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11-31 October 2002

Part 14:  Lake San Antonio to Big Sur

(Please note: the photos on this page were scanned from a printed Publisher document, as the original Publisher file was somehow corrupted...please excuse the lousy quality, but it's better than nothing!)

I was a little apprehensive about the timing for today's excursion, seeing as I had planned to do Lake San Antonio plus the Big Sur Coast, but it turned out perfectly.  Got to the lake right around sunrise and slowly cruised some of the campgrounds, quickly discovering that the BBB wasn't kidding when it said they had a huge population of Mule Deer: they were all over the place, including several stags with good racks!  (One was even spotting the volleyball net...)  Best "campground" bird, though, was a couple of Turkeys gobbling at each other!  More California Quail zipped across the roads by the dozens as well.  The most incongruous bird was a Great Blue Heron stalking his way through the oak woodland (maybe he was hoping for a ground squirrel...)!

       

Turkeys in the shadows and ubiquitous Mule Deer (male, obviously, on right)

   

Bambi guards the volleyball net while a Great Blue Heron cruises the campground

They had a little mile long nature trail that was very nice; the mosr action was at the picnic area half way around.  Both towhees hopped around, as well as a family of California Thrashers and a couple of Wrentits; it was kinda fun seeing these three similar brown chaparral birds together!  A White-crowned Sparrow feeding on the ground jumped straight up when a thrasher with breakfast came tearing through!  Back at the car a Bobcat went tearing across the road at breakneck speed; what a look!

       

California Quail; fog over the lake; Spotted Towhee

               

Moss drapes the oaks along the nature trail, while deer feeding beneath a euc make for a picturesque scene!

Wandered over to Harris Creek, which was by far the best viewing of the lake bird-wise.  It was a little cove with several Coots and Mallards, but also several White Pelicans and Western Grebes.  And this place was almost as good as the famous 101 Rest Stop: the magpies were all over, just putting on a great show!  The steam and clouds over the lake gave an ethereal effect, and as I found more boat launches and spots to view the lake (including a one-way fishing access road), added DC Corm, Eared Grebe, and California Gull to the list.  At the visitor's center had yet another Chippie in with the Whiteys and the token Goldie; gee, maybe I should tell David about this???  (According to the range map they should all be gone by now...)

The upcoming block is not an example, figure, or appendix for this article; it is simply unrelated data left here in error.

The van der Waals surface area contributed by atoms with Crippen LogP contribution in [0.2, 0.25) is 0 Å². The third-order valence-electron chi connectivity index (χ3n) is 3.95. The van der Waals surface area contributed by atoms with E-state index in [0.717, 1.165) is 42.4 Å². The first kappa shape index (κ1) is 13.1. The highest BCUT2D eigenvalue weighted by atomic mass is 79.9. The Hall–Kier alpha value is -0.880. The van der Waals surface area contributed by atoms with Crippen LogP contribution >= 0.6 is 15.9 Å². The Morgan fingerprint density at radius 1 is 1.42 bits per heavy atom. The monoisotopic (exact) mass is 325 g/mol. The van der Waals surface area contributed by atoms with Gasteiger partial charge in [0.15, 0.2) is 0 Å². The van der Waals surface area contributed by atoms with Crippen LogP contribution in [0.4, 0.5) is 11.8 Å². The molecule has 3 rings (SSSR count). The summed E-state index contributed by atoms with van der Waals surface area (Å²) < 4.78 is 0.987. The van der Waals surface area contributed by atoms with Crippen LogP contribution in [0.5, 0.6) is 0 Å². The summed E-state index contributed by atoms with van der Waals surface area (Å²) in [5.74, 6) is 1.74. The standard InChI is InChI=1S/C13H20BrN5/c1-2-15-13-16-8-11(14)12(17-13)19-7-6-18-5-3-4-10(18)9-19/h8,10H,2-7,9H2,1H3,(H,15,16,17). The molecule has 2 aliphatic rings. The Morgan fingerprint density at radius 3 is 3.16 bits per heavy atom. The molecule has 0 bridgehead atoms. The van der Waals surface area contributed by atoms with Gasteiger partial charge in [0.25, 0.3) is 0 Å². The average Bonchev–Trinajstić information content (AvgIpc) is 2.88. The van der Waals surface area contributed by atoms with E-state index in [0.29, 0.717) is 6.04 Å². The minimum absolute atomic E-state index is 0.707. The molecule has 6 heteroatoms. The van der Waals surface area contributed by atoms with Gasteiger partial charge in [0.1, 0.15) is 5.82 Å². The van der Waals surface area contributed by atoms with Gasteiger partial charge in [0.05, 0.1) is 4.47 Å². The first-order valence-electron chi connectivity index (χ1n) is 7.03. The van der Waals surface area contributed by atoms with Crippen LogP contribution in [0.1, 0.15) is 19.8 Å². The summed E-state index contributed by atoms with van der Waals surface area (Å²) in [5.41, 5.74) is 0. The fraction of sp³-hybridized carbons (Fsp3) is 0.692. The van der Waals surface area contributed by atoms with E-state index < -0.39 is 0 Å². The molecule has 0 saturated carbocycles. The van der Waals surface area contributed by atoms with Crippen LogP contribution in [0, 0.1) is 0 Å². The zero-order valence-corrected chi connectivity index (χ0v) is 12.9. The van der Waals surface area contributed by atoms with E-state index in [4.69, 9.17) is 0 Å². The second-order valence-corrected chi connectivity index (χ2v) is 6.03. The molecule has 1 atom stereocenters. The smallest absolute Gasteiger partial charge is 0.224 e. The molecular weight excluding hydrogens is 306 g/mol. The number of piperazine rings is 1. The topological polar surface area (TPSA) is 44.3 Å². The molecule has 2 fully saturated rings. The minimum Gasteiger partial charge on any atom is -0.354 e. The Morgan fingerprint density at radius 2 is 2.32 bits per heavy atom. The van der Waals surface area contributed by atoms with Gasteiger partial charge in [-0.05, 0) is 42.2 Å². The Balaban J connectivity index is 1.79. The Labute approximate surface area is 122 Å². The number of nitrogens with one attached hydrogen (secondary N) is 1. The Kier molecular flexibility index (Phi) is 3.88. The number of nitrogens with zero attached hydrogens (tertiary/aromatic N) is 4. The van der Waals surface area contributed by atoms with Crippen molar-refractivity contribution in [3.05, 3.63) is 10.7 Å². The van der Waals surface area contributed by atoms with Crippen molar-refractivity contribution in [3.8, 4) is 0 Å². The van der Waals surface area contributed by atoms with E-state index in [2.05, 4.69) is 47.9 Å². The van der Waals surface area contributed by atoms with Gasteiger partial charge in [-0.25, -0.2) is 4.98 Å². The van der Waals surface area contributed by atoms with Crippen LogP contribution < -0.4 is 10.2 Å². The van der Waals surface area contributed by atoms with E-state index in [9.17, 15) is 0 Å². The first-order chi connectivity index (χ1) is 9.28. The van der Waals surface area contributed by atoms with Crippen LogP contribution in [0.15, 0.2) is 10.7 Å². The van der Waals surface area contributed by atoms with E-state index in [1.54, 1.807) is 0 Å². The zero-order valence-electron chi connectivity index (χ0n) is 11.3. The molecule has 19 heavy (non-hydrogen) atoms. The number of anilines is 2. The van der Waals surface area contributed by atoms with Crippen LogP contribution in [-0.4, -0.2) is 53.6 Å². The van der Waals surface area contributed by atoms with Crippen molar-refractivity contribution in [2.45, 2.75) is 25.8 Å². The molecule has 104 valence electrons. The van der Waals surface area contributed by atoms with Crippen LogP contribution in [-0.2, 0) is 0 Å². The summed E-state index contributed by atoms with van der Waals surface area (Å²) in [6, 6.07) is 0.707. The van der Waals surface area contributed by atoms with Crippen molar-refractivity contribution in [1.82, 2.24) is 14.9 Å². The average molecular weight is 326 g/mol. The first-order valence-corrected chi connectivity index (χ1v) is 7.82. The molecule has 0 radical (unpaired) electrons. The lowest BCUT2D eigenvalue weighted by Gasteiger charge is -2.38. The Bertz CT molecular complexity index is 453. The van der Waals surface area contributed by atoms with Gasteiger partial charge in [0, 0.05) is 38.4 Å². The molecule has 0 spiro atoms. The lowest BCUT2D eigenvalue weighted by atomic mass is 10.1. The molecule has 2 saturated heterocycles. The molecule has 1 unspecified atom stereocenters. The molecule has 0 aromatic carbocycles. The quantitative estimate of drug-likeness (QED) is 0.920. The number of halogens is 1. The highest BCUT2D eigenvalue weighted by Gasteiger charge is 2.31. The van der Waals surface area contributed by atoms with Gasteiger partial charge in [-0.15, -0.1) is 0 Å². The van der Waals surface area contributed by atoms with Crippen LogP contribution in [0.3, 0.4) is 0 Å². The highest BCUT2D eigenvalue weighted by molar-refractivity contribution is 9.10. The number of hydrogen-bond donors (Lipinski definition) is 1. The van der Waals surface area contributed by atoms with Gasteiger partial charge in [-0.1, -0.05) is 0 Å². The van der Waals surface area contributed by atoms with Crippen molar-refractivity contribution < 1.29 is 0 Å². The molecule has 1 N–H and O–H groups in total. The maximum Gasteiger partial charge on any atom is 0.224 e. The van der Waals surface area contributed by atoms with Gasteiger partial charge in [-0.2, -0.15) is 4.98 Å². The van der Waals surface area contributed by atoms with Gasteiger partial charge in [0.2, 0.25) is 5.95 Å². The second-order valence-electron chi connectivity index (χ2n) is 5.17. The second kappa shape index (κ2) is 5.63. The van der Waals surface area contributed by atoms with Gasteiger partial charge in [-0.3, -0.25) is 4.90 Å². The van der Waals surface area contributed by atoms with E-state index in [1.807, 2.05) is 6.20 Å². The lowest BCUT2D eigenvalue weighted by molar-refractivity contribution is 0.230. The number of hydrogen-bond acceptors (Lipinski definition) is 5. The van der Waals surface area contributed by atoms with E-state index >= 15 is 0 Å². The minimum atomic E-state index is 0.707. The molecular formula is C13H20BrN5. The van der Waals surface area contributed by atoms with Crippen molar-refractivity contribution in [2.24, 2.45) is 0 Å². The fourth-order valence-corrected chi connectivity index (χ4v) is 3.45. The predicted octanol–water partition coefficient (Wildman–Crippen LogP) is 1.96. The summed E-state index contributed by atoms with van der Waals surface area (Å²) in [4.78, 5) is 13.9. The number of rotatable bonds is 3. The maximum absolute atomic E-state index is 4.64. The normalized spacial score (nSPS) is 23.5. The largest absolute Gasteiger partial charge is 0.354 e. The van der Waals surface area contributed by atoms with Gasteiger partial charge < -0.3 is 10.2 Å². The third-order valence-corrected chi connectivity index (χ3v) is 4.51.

Left:  Harris Cove.  Right:  Fog over the lake creates an ethereal feel

       

This is a great place for Yellow-billed Magpies!

                   

Left:  No, that's not a waterspout (wish it was--a hair got in the camera...)   Right:  Great Blue Heron where he's supposed to be...

 

Views of the lake from Lynch Hill Road

White-crowned Sparrow with oak savannah habitat across the way

I wanted to try and get out of there around 9:00 to start heading over the Nacimiento-Fergusen Road to the coast; the ladies at the park wanted to dissuade me, I think, as they explained that by going by way of Paso Robles was just as fast, and besides, you have to go through Fort Hunter Liggett and they'll want your driver's license, registration, birth certificate, great grandma's social security number, etc. etc.  But since that was the plan, I opted to stick with it, and I'm so glad I did: besides the nice Ferruginous Hawk on the way out, it wasn't bad at all going through the fort: a very nice lady did ask for my driver's license and registration, but that was to fill out a visitors form to let me on base, and she told me exactly how to get to the road!  And I had barely made the turn when a big, beautiful Golden Eagle came tearing in to a tree!  After awhile he got fed up with the Ravens hassling him and took off again, but what a show!

   

Golden Eagle (being mobbed by a Raven on right)